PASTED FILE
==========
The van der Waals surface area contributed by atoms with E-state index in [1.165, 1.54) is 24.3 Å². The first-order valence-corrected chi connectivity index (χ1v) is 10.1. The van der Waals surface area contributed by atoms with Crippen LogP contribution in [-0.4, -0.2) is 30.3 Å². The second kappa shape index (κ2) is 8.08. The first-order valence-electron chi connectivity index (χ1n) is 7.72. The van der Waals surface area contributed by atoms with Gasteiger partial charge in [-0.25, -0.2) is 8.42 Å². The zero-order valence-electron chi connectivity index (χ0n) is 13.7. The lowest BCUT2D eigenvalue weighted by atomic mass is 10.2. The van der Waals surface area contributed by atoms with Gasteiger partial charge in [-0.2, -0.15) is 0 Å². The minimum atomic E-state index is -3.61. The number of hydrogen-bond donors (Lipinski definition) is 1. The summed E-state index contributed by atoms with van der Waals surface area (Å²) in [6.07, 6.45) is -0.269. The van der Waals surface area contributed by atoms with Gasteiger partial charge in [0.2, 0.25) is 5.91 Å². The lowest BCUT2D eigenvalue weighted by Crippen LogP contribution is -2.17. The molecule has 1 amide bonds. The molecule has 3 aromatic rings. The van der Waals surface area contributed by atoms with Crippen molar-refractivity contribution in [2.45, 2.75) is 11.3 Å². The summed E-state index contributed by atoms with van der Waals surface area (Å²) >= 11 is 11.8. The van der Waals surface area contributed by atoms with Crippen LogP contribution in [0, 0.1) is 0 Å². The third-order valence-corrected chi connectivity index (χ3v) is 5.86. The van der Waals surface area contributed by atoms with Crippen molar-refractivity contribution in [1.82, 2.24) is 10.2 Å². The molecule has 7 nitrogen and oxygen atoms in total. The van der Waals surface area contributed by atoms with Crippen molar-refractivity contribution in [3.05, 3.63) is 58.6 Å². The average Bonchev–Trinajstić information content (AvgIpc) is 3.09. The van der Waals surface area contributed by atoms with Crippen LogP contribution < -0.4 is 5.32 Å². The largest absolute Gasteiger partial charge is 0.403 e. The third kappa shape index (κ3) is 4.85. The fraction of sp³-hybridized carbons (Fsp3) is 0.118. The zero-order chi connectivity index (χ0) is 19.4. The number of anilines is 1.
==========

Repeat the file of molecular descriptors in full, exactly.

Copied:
The van der Waals surface area contributed by atoms with E-state index in [1.165, 1.54) is 24.3 Å². The first-order valence-corrected chi connectivity index (χ1v) is 10.1. The van der Waals surface area contributed by atoms with Crippen LogP contribution in [-0.4, -0.2) is 30.3 Å². The second kappa shape index (κ2) is 8.08. The first-order valence-electron chi connectivity index (χ1n) is 7.72. The van der Waals surface area contributed by atoms with Gasteiger partial charge in [-0.25, -0.2) is 8.42 Å². The zero-order valence-electron chi connectivity index (χ0n) is 13.7. The lowest BCUT2D eigenvalue weighted by atomic mass is 10.2. The van der Waals surface area contributed by atoms with Gasteiger partial charge in [-0.2, -0.15) is 0 Å². The minimum atomic E-state index is -3.61. The number of hydrogen-bond donors (Lipinski definition) is 1. The summed E-state index contributed by atoms with van der Waals surface area (Å²) in [6.07, 6.45) is -0.269. The van der Waals surface area contributed by atoms with Gasteiger partial charge in [0.2, 0.25) is 5.91 Å². The lowest BCUT2D eigenvalue weighted by Crippen LogP contribution is -2.17. The molecule has 1 amide bonds. The molecule has 3 aromatic rings. The van der Waals surface area contributed by atoms with Crippen molar-refractivity contribution in [2.45, 2.75) is 11.3 Å². The summed E-state index contributed by atoms with van der Waals surface area (Å²) >= 11 is 11.8. The van der Waals surface area contributed by atoms with Crippen LogP contribution in [0, 0.1) is 0 Å². The third-order valence-corrected chi connectivity index (χ3v) is 5.86. The van der Waals surface area contributed by atoms with Crippen molar-refractivity contribution in [1.82, 2.24) is 10.2 Å². The molecule has 7 nitrogen and oxygen atoms in total. The van der Waals surface area contributed by atoms with Crippen molar-refractivity contribution in [3.05, 3.63) is 58.6 Å². The average Bonchev–Trinajstić information content (AvgIpc) is 3.09. The van der Waals surface area contributed by atoms with Crippen LogP contribution < -0.4 is 5.32 Å². The largest absolute Gasteiger partial charge is 0.403 e. The third kappa shape index (κ3) is 4.85. The fraction of sp³-hybridized carbons (Fsp3) is 0.118. The zero-order chi connectivity index (χ0) is 19.4. The number of anilines is 1.